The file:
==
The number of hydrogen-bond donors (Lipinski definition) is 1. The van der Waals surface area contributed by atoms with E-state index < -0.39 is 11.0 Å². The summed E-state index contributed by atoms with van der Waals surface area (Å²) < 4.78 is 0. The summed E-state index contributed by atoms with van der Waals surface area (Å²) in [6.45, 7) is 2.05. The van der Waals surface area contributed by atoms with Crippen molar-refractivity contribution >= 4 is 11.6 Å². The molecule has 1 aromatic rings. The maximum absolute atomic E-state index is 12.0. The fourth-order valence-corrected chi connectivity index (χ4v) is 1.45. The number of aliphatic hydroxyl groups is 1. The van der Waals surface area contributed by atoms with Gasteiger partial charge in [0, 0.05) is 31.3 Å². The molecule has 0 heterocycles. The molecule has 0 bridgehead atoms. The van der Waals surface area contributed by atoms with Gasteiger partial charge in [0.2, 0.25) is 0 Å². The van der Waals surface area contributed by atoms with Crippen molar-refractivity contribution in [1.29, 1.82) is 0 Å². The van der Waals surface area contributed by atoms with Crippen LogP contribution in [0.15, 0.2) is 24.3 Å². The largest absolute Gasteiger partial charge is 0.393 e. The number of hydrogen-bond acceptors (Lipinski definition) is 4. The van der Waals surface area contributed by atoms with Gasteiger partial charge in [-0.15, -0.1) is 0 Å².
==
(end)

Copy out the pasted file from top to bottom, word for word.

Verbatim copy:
The number of hydrogen-bond donors (Lipinski definition) is 1. The van der Waals surface area contributed by atoms with E-state index < -0.39 is 11.0 Å². The summed E-state index contributed by atoms with van der Waals surface area (Å²) < 4.78 is 0. The summed E-state index contributed by atoms with van der Waals surface area (Å²) in [6.45, 7) is 2.05. The van der Waals surface area contributed by atoms with Crippen molar-refractivity contribution >= 4 is 11.6 Å². The molecule has 1 aromatic rings. The maximum absolute atomic E-state index is 12.0. The fourth-order valence-corrected chi connectivity index (χ4v) is 1.45. The number of aliphatic hydroxyl groups is 1. The van der Waals surface area contributed by atoms with Gasteiger partial charge in [0, 0.05) is 31.3 Å². The molecule has 0 heterocycles. The molecule has 0 bridgehead atoms. The van der Waals surface area contributed by atoms with Gasteiger partial charge in [0.2, 0.25) is 0 Å². The van der Waals surface area contributed by atoms with Crippen molar-refractivity contribution in [1.29, 1.82) is 0 Å². The van der Waals surface area contributed by atoms with Crippen LogP contribution in [0.15, 0.2) is 24.3 Å². The largest absolute Gasteiger partial charge is 0.393 e. The number of hydrogen-bond acceptors (Lipinski definition) is 4. The van der Waals surface area contributed by atoms with Gasteiger partial charge in [-0.15, -0.1) is 0 Å².